“What if Putin won’t stop at Ukraine?” — which is likely what would happen — “Should we all just give up when they show up and destroy, and threaten everyone with the nuclear war?”.
Well, if you use the bully analogy then it may make sense to fight back.
But that’s where I think many, including Zelensky and his team, make a huge mistake: Russia is not just a bully. Russia is also a bully.
Russia doesn’t just threaten and annoy everyone with its scare tactics. No.
They destroy, they torture, they kill, and they are disconnected from reality and empathy enough to go all-in, even if that means destroying everything and everyone in the process.
“If I can’t have you, then no one will” mentality.
Yes, I think Putin could launch a nuclear war if he felt threatened. More about it in this previous story:
Russia is historically known as a barbaric, incredibly bloodthirsty people.
They’re not just bullies.
They’re predators. And you don’t want to corner predators.
So, even if Zelensky would be close to winning the war on land and sea — Putin could go for the nuclear bomb.
Not much of a victory for Ukraine, or the world.
The way I think about it is not in “bully-bullied” terms.
I see it as if you’re walking on the street, minding your own business, and then someone puts a gun to your head and asks for your wallet.
Do you fight them?
Yes, if you know you’re well equipped to win. It’s a 50–50% chance you’ll win.
Yes, if you’re naive enough to think you’d win. Chance may be on your side, or not.
For most people in this situation though, the best option would be to not engage the attacker. Just give them the wallet.
“So are we to just give in and give everything we have to attackers?”
Yes, at that moment. It’s what will likely — not guaranteed though — save your life and the lives of those you care about.
But if you make it out of the situation, you live to take another step toward getting rid of the plague in the streets.
Find allies, get resources, rethink, regroup.
You get that chance.
I think it’s worth taking it.
Other arguments in favor of Zelensky surrendering, at least in this battle:
- The lives of Ukrainians and those of their allies are not for Zelensky and his team to gamble with.
- It’s gone too far already. Ukraine lost too much to even call it a victory if they were to push back and make the Russian troops leave for a while.
- Too many Ukrainians won’t be able to return to their normal lives anyway. They’re rebuilding their life in other countries and likely won’t hop around just to see if things got better in Ukraine.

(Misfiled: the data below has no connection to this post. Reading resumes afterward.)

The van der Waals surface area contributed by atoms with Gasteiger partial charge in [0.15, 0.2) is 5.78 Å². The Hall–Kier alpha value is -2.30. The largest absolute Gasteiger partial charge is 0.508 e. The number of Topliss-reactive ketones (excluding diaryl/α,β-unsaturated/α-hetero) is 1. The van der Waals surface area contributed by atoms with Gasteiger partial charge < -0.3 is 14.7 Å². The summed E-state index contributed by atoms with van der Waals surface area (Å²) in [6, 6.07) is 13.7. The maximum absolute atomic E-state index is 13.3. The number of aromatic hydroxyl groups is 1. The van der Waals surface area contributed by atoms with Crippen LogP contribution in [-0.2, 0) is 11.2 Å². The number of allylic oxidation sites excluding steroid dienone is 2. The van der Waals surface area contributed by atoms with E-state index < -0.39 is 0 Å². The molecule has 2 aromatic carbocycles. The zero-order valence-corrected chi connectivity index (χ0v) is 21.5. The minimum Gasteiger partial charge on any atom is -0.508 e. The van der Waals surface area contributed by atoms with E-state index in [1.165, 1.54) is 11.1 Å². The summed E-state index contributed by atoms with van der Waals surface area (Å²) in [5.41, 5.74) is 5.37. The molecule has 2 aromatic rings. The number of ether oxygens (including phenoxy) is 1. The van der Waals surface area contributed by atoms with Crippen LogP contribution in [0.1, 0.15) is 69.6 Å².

- Reconstruction will take a long time, and money Ukraine doesn’t have.
I understand Zelensky — from a principle and integrity point of view, but there’s also another element to everything: his fear. Although he would probably be able to save his life and the lives of those close to him, in case he surrenders, the risk will always be there.
So I think he’s been treating the situation heavily from a personal perspective from a point in the war onward. I don’t know what that point was — maybe when he started dodging assassination attempts and had to separate from his family, I cannot tell — but he must’ve known for years that his life is at risk simply from opposing Russia, in general.
Anyway, it’s an incredibly difficult choice to make.
Incredibly difficult to assess which decision would be more favorable when written in history books or, perhaps even more importantly, when talked about at a Ukrainian family’s reunion.
Hard to know the will of the people. It started as resistance but things can change when destruction and chaos become everyday realities.
And making decisions when you’re mentally on the edge and exhausted is not the best of things.
Zelensky is getting assistance though, not just from his own people, but the international community of officials, mainly from NATO and the EU.
I hope they’ll give him good advice since their minds should be calmer and clearer at this point in time, and that the Ukrainian President and his team will listen and consider all options.
I want Ukraine to be free.
I want all those responsible to pay.
I want the rest of the world to not be dragged into a conflict that it’s not theirs.
I want us to make better choices from now on, as a global community.
Destruction of nuclear weapons should be the first move — a cause I was not interested in before —, followed by sound strategies on how to deal with incredibly dangerous terrorist states such as Russia.
May we all be safe.
Thank you for reading.